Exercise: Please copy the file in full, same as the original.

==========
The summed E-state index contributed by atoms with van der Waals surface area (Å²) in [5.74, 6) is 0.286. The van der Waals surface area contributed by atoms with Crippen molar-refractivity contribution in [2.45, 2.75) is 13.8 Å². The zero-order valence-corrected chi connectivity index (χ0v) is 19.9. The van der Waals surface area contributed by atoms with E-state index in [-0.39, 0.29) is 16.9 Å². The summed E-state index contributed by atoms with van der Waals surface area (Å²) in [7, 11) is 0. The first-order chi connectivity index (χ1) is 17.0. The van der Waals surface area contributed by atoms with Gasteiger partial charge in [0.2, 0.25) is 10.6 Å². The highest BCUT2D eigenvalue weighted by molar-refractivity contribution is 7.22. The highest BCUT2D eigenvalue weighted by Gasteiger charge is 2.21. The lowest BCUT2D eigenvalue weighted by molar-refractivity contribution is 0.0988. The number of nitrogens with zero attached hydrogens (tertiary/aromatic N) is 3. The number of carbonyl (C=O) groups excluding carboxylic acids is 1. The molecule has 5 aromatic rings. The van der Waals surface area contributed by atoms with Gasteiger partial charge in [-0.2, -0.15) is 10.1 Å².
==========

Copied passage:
The summed E-state index contributed by atoms with van der Waals surface area (Å²) in [5.74, 6) is 0.286. The van der Waals surface area contributed by atoms with Crippen molar-refractivity contribution in [2.45, 2.75) is 13.8 Å². The zero-order valence-corrected chi connectivity index (χ0v) is 19.9. The van der Waals surface area contributed by atoms with E-state index in [-0.39, 0.29) is 16.9 Å². The summed E-state index contributed by atoms with van der Waals surface area (Å²) in [7, 11) is 0. The first-order chi connectivity index (χ1) is 17.0. The van der Waals surface area contributed by atoms with Gasteiger partial charge in [0.2, 0.25) is 10.6 Å². The highest BCUT2D eigenvalue weighted by molar-refractivity contribution is 7.22. The highest BCUT2D eigenvalue weighted by Gasteiger charge is 2.21. The lowest BCUT2D eigenvalue weighted by molar-refractivity contribution is 0.0988. The number of nitrogens with zero attached hydrogens (tertiary/aromatic N) is 3. The number of carbonyl (C=O) groups excluding carboxylic acids is 1. The molecule has 5 aromatic rings. The van der Waals surface area contributed by atoms with Gasteiger partial charge in [-0.2, -0.15) is 10.1 Å².